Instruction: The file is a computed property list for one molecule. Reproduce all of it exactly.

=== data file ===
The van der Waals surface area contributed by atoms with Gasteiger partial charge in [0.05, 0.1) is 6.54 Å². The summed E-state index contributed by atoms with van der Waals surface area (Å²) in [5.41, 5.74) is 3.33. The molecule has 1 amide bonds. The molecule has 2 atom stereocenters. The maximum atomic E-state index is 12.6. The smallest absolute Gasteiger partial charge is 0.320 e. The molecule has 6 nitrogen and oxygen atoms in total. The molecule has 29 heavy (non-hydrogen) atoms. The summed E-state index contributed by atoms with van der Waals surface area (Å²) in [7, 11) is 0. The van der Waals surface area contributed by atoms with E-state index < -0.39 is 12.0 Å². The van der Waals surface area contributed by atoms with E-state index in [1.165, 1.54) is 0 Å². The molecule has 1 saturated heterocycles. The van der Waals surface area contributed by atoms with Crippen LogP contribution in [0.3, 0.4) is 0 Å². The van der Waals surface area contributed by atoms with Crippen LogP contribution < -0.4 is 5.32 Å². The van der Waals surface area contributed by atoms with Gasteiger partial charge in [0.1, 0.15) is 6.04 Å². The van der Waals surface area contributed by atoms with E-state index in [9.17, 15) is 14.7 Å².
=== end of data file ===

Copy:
The van der Waals surface area contributed by atoms with Gasteiger partial charge in [0.05, 0.1) is 6.54 Å². The summed E-state index contributed by atoms with van der Waals surface area (Å²) in [5.41, 5.74) is 3.33. The molecule has 1 amide bonds. The molecule has 2 atom stereocenters. The maximum atomic E-state index is 12.6. The smallest absolute Gasteiger partial charge is 0.320 e. The molecule has 6 nitrogen and oxygen atoms in total. The molecule has 29 heavy (non-hydrogen) atoms. The summed E-state index contributed by atoms with van der Waals surface area (Å²) in [7, 11) is 0. The van der Waals surface area contributed by atoms with E-state index < -0.39 is 12.0 Å². The van der Waals surface area contributed by atoms with E-state index in [1.165, 1.54) is 0 Å². The molecule has 1 saturated heterocycles. The van der Waals surface area contributed by atoms with Crippen LogP contribution in [0.3, 0.4) is 0 Å². The van der Waals surface area contributed by atoms with Crippen LogP contribution < -0.4 is 5.32 Å². The van der Waals surface area contributed by atoms with Gasteiger partial charge in [0.1, 0.15) is 6.04 Å². The van der Waals surface area contributed by atoms with E-state index in [9.17, 15) is 14.7 Å².